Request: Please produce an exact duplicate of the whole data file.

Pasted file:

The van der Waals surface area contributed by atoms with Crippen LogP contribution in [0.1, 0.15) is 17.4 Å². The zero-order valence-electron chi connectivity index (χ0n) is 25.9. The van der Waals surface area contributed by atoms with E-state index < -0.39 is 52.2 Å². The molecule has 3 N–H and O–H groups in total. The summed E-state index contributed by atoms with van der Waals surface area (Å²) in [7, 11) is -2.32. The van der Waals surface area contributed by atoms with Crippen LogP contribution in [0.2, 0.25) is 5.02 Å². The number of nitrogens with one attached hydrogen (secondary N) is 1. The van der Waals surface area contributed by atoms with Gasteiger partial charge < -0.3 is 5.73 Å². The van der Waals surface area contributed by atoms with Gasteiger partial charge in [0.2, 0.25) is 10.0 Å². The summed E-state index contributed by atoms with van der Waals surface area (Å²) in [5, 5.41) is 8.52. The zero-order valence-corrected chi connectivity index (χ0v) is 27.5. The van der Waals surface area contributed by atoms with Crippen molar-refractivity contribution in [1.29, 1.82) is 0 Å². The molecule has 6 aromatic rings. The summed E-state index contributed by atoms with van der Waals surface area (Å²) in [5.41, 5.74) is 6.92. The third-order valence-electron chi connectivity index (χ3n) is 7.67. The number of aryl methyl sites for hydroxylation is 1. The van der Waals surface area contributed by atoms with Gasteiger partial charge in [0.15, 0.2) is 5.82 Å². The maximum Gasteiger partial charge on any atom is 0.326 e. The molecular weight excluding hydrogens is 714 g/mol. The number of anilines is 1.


The van der Waals surface area contributed by atoms with Crippen LogP contribution in [0.1, 0.15) is 17.4 Å². The zero-order valence-electron chi connectivity index (χ0n) is 25.9. The van der Waals surface area contributed by atoms with E-state index < -0.39 is 52.2 Å². The molecule has 3 N–H and O–H groups in total. The summed E-state index contributed by atoms with van der Waals surface area (Å²) in [7, 11) is -2.32. The van der Waals surface area contributed by atoms with Crippen LogP contribution in [0.2, 0.25) is 5.02 Å². The number of nitrogens with one attached hydrogen (secondary N) is 1. The van der Waals surface area contributed by atoms with Gasteiger partial charge < -0.3 is 5.73 Å². The van der Waals surface area contributed by atoms with Gasteiger partial charge in [0.2, 0.25) is 10.0 Å². The summed E-state index contributed by atoms with van der Waals surface area (Å²) in [5, 5.41) is 8.52. The zero-order valence-corrected chi connectivity index (χ0v) is 27.5. The van der Waals surface area contributed by atoms with Crippen molar-refractivity contribution in [1.29, 1.82) is 0 Å². The molecule has 6 aromatic rings. The summed E-state index contributed by atoms with van der Waals surface area (Å²) in [5.41, 5.74) is 6.92. The third-order valence-electron chi connectivity index (χ3n) is 7.67. The number of aryl methyl sites for hydroxylation is 1. The van der Waals surface area contributed by atoms with Gasteiger partial charge in [0.15, 0.2) is 5.82 Å². The maximum Gasteiger partial charge on any atom is 0.326 e. The molecular weight excluding hydrogens is 714 g/mol. The number of anilines is 1.